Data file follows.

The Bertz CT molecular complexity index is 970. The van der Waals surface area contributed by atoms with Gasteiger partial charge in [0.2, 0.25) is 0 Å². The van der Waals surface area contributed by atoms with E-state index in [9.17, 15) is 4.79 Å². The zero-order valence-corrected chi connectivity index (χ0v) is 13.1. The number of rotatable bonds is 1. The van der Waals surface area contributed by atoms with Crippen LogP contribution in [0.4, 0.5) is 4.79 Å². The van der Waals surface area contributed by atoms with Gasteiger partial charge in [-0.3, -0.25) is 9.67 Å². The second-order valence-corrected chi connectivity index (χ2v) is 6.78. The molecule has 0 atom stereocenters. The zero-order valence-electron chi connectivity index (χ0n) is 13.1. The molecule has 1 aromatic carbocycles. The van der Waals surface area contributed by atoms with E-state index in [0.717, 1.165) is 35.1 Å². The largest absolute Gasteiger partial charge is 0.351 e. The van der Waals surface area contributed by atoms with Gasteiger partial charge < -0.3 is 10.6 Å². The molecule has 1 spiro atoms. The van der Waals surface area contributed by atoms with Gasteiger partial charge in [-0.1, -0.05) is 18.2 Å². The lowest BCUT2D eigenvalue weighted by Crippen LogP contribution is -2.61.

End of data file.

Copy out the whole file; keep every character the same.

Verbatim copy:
The Bertz CT molecular complexity index is 970. The van der Waals surface area contributed by atoms with Gasteiger partial charge in [0.2, 0.25) is 0 Å². The van der Waals surface area contributed by atoms with E-state index in [9.17, 15) is 4.79 Å². The zero-order valence-corrected chi connectivity index (χ0v) is 13.1. The number of rotatable bonds is 1. The van der Waals surface area contributed by atoms with Crippen LogP contribution in [0.4, 0.5) is 4.79 Å². The van der Waals surface area contributed by atoms with Gasteiger partial charge in [-0.3, -0.25) is 9.67 Å². The second-order valence-corrected chi connectivity index (χ2v) is 6.78. The molecule has 0 atom stereocenters. The zero-order valence-electron chi connectivity index (χ0n) is 13.1. The molecule has 1 aromatic carbocycles. The van der Waals surface area contributed by atoms with E-state index in [0.717, 1.165) is 35.1 Å². The largest absolute Gasteiger partial charge is 0.351 e. The van der Waals surface area contributed by atoms with Gasteiger partial charge < -0.3 is 10.6 Å². The molecule has 1 spiro atoms. The van der Waals surface area contributed by atoms with Gasteiger partial charge in [-0.1, -0.05) is 18.2 Å². The lowest BCUT2D eigenvalue weighted by Crippen LogP contribution is -2.61.